Meanwhile, the windfall from foreign capital and the profits of increased exploitation enabled the government to expand welfare transfer payments and build mammoth public works projects. Though organized labor has never had it so hard, many workers in the enormous informal sector see material evidence of the AKP’s benevolence.
Ambitious urban-renewal projects have transformed sizable portions of city landscapes. One such development straddles the highway just inside the Ankara beltway on the road leading into the city center from the airport. With high-rise apartment buildings ringing the steep hillsides of a valley, the site provides a glimpse of the fantasy life of postmodern Islamism. On the commanding heights of the hill on one side of the road’s wide curve, visible for a long stretch to drivers coming from the city, is the largest of the site’s mosques, in a majestic collage of different architectural styles from the Ottoman, Syrian and even North African pasts. Lit by night in neon green, the vast complex now known simply as “North Ankara” bears witness to the AKP’s drive to remake Turkish society in its own image.
What leftists usually call the AKP’s “neoliberalism” may be better described as a religious corporatism. Having sold state-owned industries to its friends and allies, the government now seizes the businesses of political undesirables, and plans to pool the profits of industry through a sovereign wealth fund whose investments will benefit favored companies. Facing a patrimonial state that blocks proletarian agency while rewarding loyalty with favors, workers are encouraged to seek the party’s good will while accepting that ultimately their lives are expendable: playthings of fate. Appeals to religion cement this resignation, spiced with a resentful dig at the old professional and bureaucratic class, i.e. “the secular elite.”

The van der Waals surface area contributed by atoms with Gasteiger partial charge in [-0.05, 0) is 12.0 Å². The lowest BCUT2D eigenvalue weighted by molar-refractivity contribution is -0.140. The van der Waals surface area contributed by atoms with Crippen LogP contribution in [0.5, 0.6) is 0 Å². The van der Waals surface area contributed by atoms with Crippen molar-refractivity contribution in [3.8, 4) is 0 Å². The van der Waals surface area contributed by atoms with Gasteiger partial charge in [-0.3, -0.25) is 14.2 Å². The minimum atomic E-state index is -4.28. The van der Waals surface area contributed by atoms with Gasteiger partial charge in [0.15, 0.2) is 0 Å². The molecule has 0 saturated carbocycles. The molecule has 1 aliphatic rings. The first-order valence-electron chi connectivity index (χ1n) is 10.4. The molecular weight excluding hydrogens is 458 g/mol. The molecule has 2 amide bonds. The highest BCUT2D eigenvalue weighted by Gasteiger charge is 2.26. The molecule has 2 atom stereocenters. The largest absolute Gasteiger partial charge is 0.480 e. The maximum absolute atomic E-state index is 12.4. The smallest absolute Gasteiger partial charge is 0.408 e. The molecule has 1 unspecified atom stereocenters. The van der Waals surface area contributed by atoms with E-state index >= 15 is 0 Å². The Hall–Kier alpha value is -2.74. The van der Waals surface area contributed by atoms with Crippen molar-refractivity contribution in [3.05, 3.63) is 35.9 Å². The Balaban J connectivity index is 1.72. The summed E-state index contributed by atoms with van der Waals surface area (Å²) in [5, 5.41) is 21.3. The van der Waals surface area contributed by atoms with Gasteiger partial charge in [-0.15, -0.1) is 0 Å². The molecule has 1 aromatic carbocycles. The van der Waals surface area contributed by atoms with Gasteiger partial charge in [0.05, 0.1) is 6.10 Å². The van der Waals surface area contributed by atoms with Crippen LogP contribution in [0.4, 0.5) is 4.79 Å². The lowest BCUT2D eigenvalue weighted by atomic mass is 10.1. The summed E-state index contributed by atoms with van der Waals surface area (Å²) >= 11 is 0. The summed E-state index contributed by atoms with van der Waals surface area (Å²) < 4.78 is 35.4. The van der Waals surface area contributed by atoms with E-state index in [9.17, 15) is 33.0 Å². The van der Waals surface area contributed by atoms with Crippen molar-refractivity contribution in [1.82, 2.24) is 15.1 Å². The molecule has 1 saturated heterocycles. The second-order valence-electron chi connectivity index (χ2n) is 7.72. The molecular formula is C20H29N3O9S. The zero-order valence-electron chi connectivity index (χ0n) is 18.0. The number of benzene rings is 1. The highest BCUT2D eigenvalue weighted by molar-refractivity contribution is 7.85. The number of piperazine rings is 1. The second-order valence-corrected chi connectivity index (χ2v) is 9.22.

The fact that the core condition of the poorer sections of Erdoğan’s base has not improved means that to some extent the party can continue to bank on their resentment. No matter how rich AKP-friendly mining and construction magnates become, the old secular bourgeoisie with its boathouses on the Bosporus remains the image of privilege on television and the silver screen. After more than fifteen years in power, the ruling party’s media propagandists continue to label the secular opposition “status-quo-ist” (statükocu). That this rhetoric is starting to wear thin at the same time that the AKP’s regime of accumulation reaches its outer limits partly explains why government increasingly relies on strongman tactics.
As in the referendum last spring, Turks will be voting on June 24 at a time when most independent media have been seized or closed and the police can shut down public meetings at will. With a general ban on demonstrations under the state of emergency in place since July 2016, even a routine gathering to announce the HDP’s candidates for the Izmir district on May 24 was surrounded by armored cars. After a decade of harassing leftist and secularist journalists with little notice from the West, the government finally crossed a line in 2014 when it began taking over media owned by followers of Fethullah Gülen, a Pennsylvania resident whose center-right profile, Atlanticist leanings, and rhetoric of interfaith dialogue have garnered much sympathy in US governmental and media circles. Over protests from the US and EU, the government last year pressured the owner of the largest mainstream media conglomerate to sell it to an AKP loyalist. Turkey has more journalists in prison than any other nation.
Throughout its first decade in power, the AKP could afford to contest elections honestly. Yet by the time the government could put its constitutional amendments to a vote in February 2017, the stalling economy and growing doubts even within Erdoğan’s conservative base about his drive to consolidate power had finally caught up with him, necessitating new electoral tactics. The referendum to amend the Turkish constitution took place with the cabinet ruling by decree, the opposition prevented from running any campaign worthy of the name, its propaganda invisible, its leaders either in prison or threatened with prosecution, and mainstream television news largely reduced to recycling government talking points and assertions that a “no” vote was tantamount to treason.
After all this, the “yes” camp scraped by with only 51 percent of the vote, losing Istanbul and Ankara, which had been in AKP hands since before the millennium. To reach this outcome, the High Election Commission had to change the rules in the middle of the game, announcing on election day that it would accept as valid ballot envelopes that had not been stamped by an election official. These unstamped ballots amounted to well over a million votes, arguably deciding the outcome. Judging by this precedent, the ruling party’s capture of the regulatory commission raises the question of whether the AKP will ever permit the electorate to vote it out of power.